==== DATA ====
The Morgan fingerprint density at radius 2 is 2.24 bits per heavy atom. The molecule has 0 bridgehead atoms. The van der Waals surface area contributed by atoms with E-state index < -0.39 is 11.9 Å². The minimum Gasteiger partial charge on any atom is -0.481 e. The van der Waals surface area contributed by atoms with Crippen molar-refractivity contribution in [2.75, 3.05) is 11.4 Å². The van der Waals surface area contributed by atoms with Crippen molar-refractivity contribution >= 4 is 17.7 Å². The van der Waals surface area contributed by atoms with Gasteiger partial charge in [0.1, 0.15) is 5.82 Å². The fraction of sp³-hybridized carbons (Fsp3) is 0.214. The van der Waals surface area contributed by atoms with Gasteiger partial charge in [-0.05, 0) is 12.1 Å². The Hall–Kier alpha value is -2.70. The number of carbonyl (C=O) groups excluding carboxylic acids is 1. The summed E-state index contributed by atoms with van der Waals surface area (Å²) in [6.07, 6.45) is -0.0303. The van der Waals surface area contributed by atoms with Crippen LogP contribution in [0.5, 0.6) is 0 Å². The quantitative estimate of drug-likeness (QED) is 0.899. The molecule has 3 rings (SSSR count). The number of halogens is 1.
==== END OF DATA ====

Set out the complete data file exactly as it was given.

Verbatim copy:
The Morgan fingerprint density at radius 2 is 2.24 bits per heavy atom. The molecule has 0 bridgehead atoms. The van der Waals surface area contributed by atoms with E-state index < -0.39 is 11.9 Å². The minimum Gasteiger partial charge on any atom is -0.481 e. The van der Waals surface area contributed by atoms with Crippen molar-refractivity contribution in [2.75, 3.05) is 11.4 Å². The van der Waals surface area contributed by atoms with Crippen molar-refractivity contribution >= 4 is 17.7 Å². The van der Waals surface area contributed by atoms with Gasteiger partial charge in [0.1, 0.15) is 5.82 Å². The fraction of sp³-hybridized carbons (Fsp3) is 0.214. The van der Waals surface area contributed by atoms with Gasteiger partial charge in [-0.05, 0) is 12.1 Å². The Hall–Kier alpha value is -2.70. The number of carbonyl (C=O) groups excluding carboxylic acids is 1. The summed E-state index contributed by atoms with van der Waals surface area (Å²) in [6.07, 6.45) is -0.0303. The van der Waals surface area contributed by atoms with Crippen LogP contribution in [0.5, 0.6) is 0 Å². The quantitative estimate of drug-likeness (QED) is 0.899. The molecule has 3 rings (SSSR count). The number of halogens is 1.